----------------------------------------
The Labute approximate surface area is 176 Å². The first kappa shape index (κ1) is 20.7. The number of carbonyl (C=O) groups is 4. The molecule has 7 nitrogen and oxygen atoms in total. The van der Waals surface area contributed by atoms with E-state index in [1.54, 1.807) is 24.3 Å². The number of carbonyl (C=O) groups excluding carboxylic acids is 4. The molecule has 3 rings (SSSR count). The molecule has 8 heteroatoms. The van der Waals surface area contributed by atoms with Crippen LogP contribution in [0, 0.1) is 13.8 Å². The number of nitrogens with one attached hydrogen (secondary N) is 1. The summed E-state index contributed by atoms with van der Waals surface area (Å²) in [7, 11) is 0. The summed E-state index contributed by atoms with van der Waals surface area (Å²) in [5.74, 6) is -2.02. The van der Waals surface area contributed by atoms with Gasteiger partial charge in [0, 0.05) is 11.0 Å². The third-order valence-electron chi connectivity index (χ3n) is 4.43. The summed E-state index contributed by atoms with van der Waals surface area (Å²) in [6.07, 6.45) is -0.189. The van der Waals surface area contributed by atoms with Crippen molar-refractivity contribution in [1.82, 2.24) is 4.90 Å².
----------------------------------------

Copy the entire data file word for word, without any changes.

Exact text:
The Labute approximate surface area is 176 Å². The first kappa shape index (κ1) is 20.7. The number of carbonyl (C=O) groups is 4. The molecule has 7 nitrogen and oxygen atoms in total. The van der Waals surface area contributed by atoms with E-state index in [1.54, 1.807) is 24.3 Å². The number of carbonyl (C=O) groups excluding carboxylic acids is 4. The molecule has 3 rings (SSSR count). The molecule has 8 heteroatoms. The van der Waals surface area contributed by atoms with Crippen LogP contribution in [0, 0.1) is 13.8 Å². The number of nitrogens with one attached hydrogen (secondary N) is 1. The summed E-state index contributed by atoms with van der Waals surface area (Å²) in [7, 11) is 0. The summed E-state index contributed by atoms with van der Waals surface area (Å²) in [5.74, 6) is -2.02. The van der Waals surface area contributed by atoms with Gasteiger partial charge in [0, 0.05) is 11.0 Å². The third-order valence-electron chi connectivity index (χ3n) is 4.43. The summed E-state index contributed by atoms with van der Waals surface area (Å²) in [6.07, 6.45) is -0.189. The van der Waals surface area contributed by atoms with Crippen molar-refractivity contribution in [1.82, 2.24) is 4.90 Å².